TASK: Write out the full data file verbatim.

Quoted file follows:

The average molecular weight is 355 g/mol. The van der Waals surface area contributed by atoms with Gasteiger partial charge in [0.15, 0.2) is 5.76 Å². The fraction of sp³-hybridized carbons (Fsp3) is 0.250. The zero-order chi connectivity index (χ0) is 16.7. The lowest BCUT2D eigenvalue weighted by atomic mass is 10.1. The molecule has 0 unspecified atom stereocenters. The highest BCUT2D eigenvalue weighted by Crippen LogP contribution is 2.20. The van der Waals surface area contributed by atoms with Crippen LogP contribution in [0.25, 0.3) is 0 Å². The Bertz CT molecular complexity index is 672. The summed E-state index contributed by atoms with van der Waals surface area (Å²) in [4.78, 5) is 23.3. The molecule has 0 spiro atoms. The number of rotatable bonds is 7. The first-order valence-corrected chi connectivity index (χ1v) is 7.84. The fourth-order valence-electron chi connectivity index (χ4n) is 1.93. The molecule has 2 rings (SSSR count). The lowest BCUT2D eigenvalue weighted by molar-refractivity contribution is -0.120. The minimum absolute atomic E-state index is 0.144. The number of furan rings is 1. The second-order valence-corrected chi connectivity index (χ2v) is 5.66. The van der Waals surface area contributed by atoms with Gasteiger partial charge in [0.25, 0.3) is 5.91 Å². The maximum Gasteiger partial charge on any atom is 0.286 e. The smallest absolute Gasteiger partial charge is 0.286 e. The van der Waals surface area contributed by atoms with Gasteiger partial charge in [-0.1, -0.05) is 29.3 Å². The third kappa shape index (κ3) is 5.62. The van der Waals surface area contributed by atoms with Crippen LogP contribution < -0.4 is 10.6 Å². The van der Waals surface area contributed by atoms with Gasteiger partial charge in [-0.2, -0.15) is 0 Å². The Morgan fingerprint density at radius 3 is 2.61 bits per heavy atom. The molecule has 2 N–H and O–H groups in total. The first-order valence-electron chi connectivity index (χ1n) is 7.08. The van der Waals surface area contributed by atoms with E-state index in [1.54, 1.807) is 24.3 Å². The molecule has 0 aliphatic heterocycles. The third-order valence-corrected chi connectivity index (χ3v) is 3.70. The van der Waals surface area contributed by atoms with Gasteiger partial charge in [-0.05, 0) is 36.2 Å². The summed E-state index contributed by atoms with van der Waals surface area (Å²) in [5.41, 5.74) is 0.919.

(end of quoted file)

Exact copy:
The average molecular weight is 355 g/mol. The van der Waals surface area contributed by atoms with Gasteiger partial charge in [0.15, 0.2) is 5.76 Å². The fraction of sp³-hybridized carbons (Fsp3) is 0.250. The zero-order chi connectivity index (χ0) is 16.7. The lowest BCUT2D eigenvalue weighted by atomic mass is 10.1. The molecule has 0 unspecified atom stereocenters. The highest BCUT2D eigenvalue weighted by Crippen LogP contribution is 2.20. The van der Waals surface area contributed by atoms with Crippen LogP contribution in [0.25, 0.3) is 0 Å². The Bertz CT molecular complexity index is 672. The summed E-state index contributed by atoms with van der Waals surface area (Å²) in [4.78, 5) is 23.3. The molecule has 0 spiro atoms. The number of rotatable bonds is 7. The first-order valence-corrected chi connectivity index (χ1v) is 7.84. The fourth-order valence-electron chi connectivity index (χ4n) is 1.93. The molecule has 2 rings (SSSR count). The lowest BCUT2D eigenvalue weighted by molar-refractivity contribution is -0.120. The minimum absolute atomic E-state index is 0.144. The number of furan rings is 1. The second-order valence-corrected chi connectivity index (χ2v) is 5.66. The van der Waals surface area contributed by atoms with Gasteiger partial charge in [0.25, 0.3) is 5.91 Å². The maximum Gasteiger partial charge on any atom is 0.286 e. The smallest absolute Gasteiger partial charge is 0.286 e. The van der Waals surface area contributed by atoms with Gasteiger partial charge in [-0.1, -0.05) is 29.3 Å². The third kappa shape index (κ3) is 5.62. The van der Waals surface area contributed by atoms with Crippen LogP contribution < -0.4 is 10.6 Å². The van der Waals surface area contributed by atoms with Gasteiger partial charge in [-0.2, -0.15) is 0 Å². The Morgan fingerprint density at radius 3 is 2.61 bits per heavy atom. The molecule has 2 N–H and O–H groups in total. The first-order valence-electron chi connectivity index (χ1n) is 7.08. The van der Waals surface area contributed by atoms with E-state index in [1.54, 1.807) is 24.3 Å². The molecule has 0 aliphatic heterocycles. The third-order valence-corrected chi connectivity index (χ3v) is 3.70. The van der Waals surface area contributed by atoms with Gasteiger partial charge in [-0.05, 0) is 36.2 Å². The summed E-state index contributed by atoms with van der Waals surface area (Å²) in [5.41, 5.74) is 0.919.